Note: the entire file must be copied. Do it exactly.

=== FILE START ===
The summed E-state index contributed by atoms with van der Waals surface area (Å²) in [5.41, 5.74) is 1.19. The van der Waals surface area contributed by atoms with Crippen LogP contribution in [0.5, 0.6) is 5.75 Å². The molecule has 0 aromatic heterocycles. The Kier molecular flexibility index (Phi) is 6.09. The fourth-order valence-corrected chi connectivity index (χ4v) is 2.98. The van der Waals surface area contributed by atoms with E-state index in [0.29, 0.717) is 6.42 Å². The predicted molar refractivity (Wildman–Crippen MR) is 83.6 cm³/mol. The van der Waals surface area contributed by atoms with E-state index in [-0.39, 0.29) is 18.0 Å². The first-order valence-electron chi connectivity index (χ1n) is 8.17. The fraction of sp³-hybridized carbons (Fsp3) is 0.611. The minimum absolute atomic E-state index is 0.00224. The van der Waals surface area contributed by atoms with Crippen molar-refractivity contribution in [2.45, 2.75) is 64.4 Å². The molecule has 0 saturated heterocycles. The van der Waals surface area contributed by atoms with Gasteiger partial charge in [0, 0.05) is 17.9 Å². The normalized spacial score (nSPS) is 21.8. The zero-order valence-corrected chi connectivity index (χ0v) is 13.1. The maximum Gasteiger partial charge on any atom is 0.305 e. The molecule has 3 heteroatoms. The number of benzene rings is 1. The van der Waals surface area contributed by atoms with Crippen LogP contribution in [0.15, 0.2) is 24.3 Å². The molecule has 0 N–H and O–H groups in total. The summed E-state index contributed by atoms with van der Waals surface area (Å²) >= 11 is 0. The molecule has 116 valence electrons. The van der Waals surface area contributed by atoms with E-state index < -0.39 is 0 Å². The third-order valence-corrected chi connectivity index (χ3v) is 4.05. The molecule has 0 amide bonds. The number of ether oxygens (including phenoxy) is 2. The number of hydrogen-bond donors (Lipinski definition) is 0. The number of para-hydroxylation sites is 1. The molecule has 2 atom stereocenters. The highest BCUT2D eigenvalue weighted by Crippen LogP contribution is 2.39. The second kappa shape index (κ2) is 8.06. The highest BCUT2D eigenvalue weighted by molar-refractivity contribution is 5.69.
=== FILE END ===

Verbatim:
The summed E-state index contributed by atoms with van der Waals surface area (Å²) in [5.41, 5.74) is 1.19. The van der Waals surface area contributed by atoms with Crippen LogP contribution in [0.5, 0.6) is 5.75 Å². The molecule has 0 aromatic heterocycles. The Kier molecular flexibility index (Phi) is 6.09. The fourth-order valence-corrected chi connectivity index (χ4v) is 2.98. The van der Waals surface area contributed by atoms with E-state index in [0.29, 0.717) is 6.42 Å². The predicted molar refractivity (Wildman–Crippen MR) is 83.6 cm³/mol. The van der Waals surface area contributed by atoms with E-state index in [-0.39, 0.29) is 18.0 Å². The first-order valence-electron chi connectivity index (χ1n) is 8.17. The fraction of sp³-hybridized carbons (Fsp3) is 0.611. The minimum absolute atomic E-state index is 0.00224. The van der Waals surface area contributed by atoms with Crippen molar-refractivity contribution in [2.45, 2.75) is 64.4 Å². The molecule has 0 saturated heterocycles. The van der Waals surface area contributed by atoms with Gasteiger partial charge in [0, 0.05) is 17.9 Å². The normalized spacial score (nSPS) is 21.8. The zero-order valence-corrected chi connectivity index (χ0v) is 13.1. The maximum Gasteiger partial charge on any atom is 0.305 e. The molecule has 3 heteroatoms. The number of benzene rings is 1. The van der Waals surface area contributed by atoms with Crippen LogP contribution in [0.15, 0.2) is 24.3 Å². The molecule has 0 N–H and O–H groups in total. The summed E-state index contributed by atoms with van der Waals surface area (Å²) >= 11 is 0. The molecule has 116 valence electrons. The van der Waals surface area contributed by atoms with E-state index < -0.39 is 0 Å². The third-order valence-corrected chi connectivity index (χ3v) is 4.05. The molecule has 0 amide bonds. The number of ether oxygens (including phenoxy) is 2. The number of hydrogen-bond donors (Lipinski definition) is 0. The number of para-hydroxylation sites is 1. The molecule has 2 atom stereocenters. The highest BCUT2D eigenvalue weighted by Crippen LogP contribution is 2.39. The second kappa shape index (κ2) is 8.06. The highest BCUT2D eigenvalue weighted by molar-refractivity contribution is 5.69.